Visiting Research Professorship
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Governing global migration is one of the most pressing issues of our time. With more than 250 million international immigrants, the question of how citizenship should be distributed has become a controversial issue, morally and politically. Traditionally, international law has not regulated nationality law; naturalization requirements remain the last stronghold of national sovereignty. This project advances the establishment of a new subfield in public international law "International Citizenship Law" (IC-LAW) - which would govern nationality law. It asks a critical and timely question: What are/should be the international legal standards for acquisition and loss of citizenship?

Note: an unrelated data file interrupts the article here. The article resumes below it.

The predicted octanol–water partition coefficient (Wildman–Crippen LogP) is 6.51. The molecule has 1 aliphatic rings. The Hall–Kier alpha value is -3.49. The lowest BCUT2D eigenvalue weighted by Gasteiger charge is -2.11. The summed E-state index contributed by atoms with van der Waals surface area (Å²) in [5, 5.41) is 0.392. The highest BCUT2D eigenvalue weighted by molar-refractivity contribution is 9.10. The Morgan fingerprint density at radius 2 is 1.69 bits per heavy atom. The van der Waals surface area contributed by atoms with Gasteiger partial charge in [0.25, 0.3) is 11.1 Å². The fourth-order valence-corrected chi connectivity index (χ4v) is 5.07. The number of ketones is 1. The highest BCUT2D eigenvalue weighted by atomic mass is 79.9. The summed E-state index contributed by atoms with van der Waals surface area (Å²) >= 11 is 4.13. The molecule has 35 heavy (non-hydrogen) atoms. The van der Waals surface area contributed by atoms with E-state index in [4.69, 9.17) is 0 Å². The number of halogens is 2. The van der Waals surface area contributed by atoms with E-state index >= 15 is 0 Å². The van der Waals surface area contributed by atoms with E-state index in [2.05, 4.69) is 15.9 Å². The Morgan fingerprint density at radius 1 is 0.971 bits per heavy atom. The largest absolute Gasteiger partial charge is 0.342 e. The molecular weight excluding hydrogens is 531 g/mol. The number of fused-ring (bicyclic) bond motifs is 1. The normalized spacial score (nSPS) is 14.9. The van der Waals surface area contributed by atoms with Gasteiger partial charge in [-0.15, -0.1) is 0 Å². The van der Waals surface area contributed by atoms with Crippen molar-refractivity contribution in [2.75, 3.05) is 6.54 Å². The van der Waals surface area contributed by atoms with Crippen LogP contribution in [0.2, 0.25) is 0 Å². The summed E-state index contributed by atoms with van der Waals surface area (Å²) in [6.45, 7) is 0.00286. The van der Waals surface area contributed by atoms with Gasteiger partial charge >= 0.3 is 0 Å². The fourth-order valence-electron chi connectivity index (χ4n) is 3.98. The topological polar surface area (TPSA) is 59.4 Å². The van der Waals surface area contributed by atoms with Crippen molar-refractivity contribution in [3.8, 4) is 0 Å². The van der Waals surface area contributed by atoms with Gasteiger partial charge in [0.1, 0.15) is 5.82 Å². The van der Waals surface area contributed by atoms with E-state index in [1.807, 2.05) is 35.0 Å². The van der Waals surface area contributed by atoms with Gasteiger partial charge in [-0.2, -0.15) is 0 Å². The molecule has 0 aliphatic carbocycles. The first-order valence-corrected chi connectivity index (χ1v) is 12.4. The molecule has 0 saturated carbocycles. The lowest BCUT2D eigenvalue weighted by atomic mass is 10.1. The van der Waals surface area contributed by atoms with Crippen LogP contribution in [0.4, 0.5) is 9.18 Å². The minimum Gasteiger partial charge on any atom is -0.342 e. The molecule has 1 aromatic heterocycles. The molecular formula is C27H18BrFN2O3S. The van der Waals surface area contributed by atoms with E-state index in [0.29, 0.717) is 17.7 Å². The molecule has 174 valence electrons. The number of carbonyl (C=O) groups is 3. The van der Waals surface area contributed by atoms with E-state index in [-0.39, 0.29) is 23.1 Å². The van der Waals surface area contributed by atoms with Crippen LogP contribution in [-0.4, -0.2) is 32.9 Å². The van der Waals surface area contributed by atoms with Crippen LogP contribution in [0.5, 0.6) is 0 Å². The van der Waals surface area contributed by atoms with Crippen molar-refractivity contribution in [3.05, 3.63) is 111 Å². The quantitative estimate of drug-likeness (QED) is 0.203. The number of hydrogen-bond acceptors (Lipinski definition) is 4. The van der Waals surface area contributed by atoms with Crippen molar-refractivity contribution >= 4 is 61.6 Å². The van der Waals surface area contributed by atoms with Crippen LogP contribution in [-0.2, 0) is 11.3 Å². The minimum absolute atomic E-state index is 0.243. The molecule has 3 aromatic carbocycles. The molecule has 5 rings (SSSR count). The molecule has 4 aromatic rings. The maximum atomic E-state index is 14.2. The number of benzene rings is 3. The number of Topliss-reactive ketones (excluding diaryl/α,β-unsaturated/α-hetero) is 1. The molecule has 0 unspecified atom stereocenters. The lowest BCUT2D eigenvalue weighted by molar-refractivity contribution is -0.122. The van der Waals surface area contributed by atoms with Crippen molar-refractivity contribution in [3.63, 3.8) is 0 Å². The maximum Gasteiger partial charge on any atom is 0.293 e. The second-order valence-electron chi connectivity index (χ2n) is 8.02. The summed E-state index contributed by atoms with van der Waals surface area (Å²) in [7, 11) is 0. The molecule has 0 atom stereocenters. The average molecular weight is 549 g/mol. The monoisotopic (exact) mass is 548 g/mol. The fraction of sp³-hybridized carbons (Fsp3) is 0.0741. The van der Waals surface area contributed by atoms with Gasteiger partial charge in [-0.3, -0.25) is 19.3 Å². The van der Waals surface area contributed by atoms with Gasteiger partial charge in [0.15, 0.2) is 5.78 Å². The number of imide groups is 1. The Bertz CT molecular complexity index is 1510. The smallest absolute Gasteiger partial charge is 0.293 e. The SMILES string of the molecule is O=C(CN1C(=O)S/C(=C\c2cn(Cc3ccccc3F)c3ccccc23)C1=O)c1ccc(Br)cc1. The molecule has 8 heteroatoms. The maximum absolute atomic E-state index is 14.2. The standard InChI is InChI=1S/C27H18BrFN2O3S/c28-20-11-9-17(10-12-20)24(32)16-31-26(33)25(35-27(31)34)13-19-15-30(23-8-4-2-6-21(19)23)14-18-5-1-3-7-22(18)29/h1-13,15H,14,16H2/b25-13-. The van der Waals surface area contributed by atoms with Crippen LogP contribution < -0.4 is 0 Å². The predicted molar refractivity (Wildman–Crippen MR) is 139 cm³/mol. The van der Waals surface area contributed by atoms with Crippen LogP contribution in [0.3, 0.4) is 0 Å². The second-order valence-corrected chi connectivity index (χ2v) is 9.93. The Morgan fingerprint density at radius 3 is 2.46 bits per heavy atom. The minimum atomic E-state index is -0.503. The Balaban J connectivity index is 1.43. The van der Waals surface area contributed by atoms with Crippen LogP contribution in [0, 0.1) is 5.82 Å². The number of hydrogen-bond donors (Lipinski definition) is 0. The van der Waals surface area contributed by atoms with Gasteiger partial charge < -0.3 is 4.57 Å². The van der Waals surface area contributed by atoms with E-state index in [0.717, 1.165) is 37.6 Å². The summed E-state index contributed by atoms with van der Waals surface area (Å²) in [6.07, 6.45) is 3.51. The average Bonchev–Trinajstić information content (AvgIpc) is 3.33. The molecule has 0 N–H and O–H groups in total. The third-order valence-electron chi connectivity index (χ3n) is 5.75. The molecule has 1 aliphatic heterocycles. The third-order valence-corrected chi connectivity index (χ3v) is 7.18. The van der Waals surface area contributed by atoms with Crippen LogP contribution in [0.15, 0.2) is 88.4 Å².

The project is structured around three core projects:

  1. Global Citizenship Compact
  2. Majority and Minority Rights
  3. Global Citizenship Technology (CitTech)


For IC-LAW description/overview, download this file

For IC-LAW scientific achievements & career development, download this file